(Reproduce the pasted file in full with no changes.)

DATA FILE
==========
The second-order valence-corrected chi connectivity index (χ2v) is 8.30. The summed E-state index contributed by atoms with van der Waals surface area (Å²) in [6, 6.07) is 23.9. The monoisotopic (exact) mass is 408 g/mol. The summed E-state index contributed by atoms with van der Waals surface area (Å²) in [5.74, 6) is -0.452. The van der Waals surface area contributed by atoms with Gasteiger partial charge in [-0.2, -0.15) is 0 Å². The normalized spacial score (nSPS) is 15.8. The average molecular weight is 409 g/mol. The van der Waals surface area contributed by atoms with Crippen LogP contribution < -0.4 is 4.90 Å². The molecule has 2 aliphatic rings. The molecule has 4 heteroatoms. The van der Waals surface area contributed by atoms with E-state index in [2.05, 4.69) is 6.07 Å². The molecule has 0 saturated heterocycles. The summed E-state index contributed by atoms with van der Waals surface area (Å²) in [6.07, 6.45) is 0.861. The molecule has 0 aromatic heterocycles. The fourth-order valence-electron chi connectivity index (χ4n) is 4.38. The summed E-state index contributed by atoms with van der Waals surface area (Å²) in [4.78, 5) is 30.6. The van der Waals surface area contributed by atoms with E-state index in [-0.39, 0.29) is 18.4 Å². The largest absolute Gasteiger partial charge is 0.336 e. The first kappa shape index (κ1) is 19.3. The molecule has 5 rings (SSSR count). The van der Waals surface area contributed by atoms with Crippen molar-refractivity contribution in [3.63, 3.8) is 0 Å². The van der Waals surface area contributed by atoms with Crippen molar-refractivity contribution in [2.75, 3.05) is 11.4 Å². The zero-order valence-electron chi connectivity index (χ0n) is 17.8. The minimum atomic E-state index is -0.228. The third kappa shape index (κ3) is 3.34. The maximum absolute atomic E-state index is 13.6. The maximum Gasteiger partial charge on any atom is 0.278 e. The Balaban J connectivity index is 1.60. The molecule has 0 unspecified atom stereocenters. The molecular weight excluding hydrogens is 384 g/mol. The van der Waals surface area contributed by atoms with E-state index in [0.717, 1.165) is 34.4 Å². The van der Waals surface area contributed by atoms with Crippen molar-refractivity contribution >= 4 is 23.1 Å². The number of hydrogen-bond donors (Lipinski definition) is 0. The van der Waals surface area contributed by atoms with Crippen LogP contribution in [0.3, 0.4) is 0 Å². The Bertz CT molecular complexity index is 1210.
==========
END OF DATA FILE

The second-order valence-corrected chi connectivity index (χ2v) is 8.30. The summed E-state index contributed by atoms with van der Waals surface area (Å²) in [6, 6.07) is 23.9. The monoisotopic (exact) mass is 408 g/mol. The summed E-state index contributed by atoms with van der Waals surface area (Å²) in [5.74, 6) is -0.452. The van der Waals surface area contributed by atoms with Gasteiger partial charge in [-0.2, -0.15) is 0 Å². The normalized spacial score (nSPS) is 15.8. The average molecular weight is 409 g/mol. The van der Waals surface area contributed by atoms with Crippen LogP contribution < -0.4 is 4.90 Å². The molecule has 2 aliphatic rings. The molecule has 4 heteroatoms. The van der Waals surface area contributed by atoms with E-state index in [2.05, 4.69) is 6.07 Å². The molecule has 0 saturated heterocycles. The summed E-state index contributed by atoms with van der Waals surface area (Å²) in [6.07, 6.45) is 0.861. The molecule has 0 aromatic heterocycles. The fourth-order valence-electron chi connectivity index (χ4n) is 4.38. The summed E-state index contributed by atoms with van der Waals surface area (Å²) in [4.78, 5) is 30.6. The van der Waals surface area contributed by atoms with E-state index in [-0.39, 0.29) is 18.4 Å². The largest absolute Gasteiger partial charge is 0.336 e. The first kappa shape index (κ1) is 19.3. The molecule has 5 rings (SSSR count). The van der Waals surface area contributed by atoms with Crippen molar-refractivity contribution in [3.63, 3.8) is 0 Å². The van der Waals surface area contributed by atoms with Crippen molar-refractivity contribution in [2.75, 3.05) is 11.4 Å². The zero-order valence-electron chi connectivity index (χ0n) is 17.8. The minimum atomic E-state index is -0.228. The third kappa shape index (κ3) is 3.34. The maximum absolute atomic E-state index is 13.6. The maximum Gasteiger partial charge on any atom is 0.278 e. The Balaban J connectivity index is 1.60. The molecule has 0 unspecified atom stereocenters. The molecular weight excluding hydrogens is 384 g/mol. The van der Waals surface area contributed by atoms with E-state index in [0.717, 1.165) is 34.4 Å². The van der Waals surface area contributed by atoms with Crippen molar-refractivity contribution >= 4 is 23.1 Å². The number of hydrogen-bond donors (Lipinski definition) is 0. The van der Waals surface area contributed by atoms with Crippen LogP contribution in [0.3, 0.4) is 0 Å². The Bertz CT molecular complexity index is 1210.